Consider frozen fruit and veggies
Frozen produce is an excellent alternative to fresh, especially if you find that you are having a lot of food waste. Frozen fruit and veg offer the same valuable nutrients as their fresh counterparts, with a much longer shelf life. Frozen fruit can be used in smoothies or mixed into yoghurt and oats (overnight oats with frozen fruit, yoghurt, nuts and seeds is simply delish!). Frozen veg can be used as a side dish or added to stir-fries, and casseroles.
Don’t discard the scraps
Use the food scraps, instead of binning them. This is another simple way to reduce waste, minimize the environmental impact, saves you money and is very healthy! There are so many interesting and creative ways that one can use food scraps and also saves you money when grocery shopping. A couple of thoughts – keep all of your bones and make bone or soup broth. Stale bread? Make your own homemade croutons – hideously expensive in the supermarket! Regrow your own veggies in water. Use vegetable leaves and skin with onions and potatoes in soups or stews. Left-over or wilted vegetables can also be added to soups.
Watch this space for a full article on how to save by using food scraps!
Buy in bulk
Buying in bulk at a lower price makes it even easier to eat healthily on a budget. Team up with family, neighbours and friends to bulk buy, divvy up the produce and enjoy a variety of healthy fruit, veg, meat, eggs throughout the year at a good price.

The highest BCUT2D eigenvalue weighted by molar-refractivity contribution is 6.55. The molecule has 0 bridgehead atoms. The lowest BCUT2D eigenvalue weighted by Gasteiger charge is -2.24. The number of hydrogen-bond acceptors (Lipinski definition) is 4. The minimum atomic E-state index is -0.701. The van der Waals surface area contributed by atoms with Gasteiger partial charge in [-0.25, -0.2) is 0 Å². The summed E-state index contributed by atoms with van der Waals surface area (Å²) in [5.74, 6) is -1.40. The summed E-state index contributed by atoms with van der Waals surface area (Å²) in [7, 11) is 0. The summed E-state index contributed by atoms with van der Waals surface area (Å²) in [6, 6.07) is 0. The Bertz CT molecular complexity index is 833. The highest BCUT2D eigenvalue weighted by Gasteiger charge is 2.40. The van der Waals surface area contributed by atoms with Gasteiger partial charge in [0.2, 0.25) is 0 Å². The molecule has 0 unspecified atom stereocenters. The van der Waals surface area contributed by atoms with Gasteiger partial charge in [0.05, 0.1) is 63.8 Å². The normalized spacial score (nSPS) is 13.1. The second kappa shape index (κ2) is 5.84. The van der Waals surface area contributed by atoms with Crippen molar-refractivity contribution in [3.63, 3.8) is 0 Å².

Buying in bulk is often cheaper. If you don’t have freezer / storage space. I’d suggest prepping and freezing seasonal veg if possible, or making dishes with it and freezing those, or “swapping” veggies with a neighbor – one person buys a pocket of potatoes one month, and the neighbour buys the pocket of potatoes the next month.
Start a veggie and/or herb garden
Fresh herbs are pricey and can be very wasteful. Even if you don’t have green fingers, growing your own veggies and herbs at home is easy and fun, and can become a money-saving hobby. No space? Grow veggies and herbs in a container garden on your verandah or in Vertical Veg pockets. Fresh herbs really do boost the flavour of your favourite healthy meals, and there’s nothing like veggies straight from the garden to the table.
I started a vegetable garden, lovely to use your own greens, salads, herbs, tomatoes and cauliflower and a lot cheaper.
We’ve started a little veggie and herb garden. I cook my own food most of the time and use healthy ingredients and my own produce. I don’t over obsess about not eating this and that. I’m pre diabetic so I don’t have sugar and don’t add any substitute…..… Sidonia E H
Try to grow your own veggies and herbs
Alternatives to oil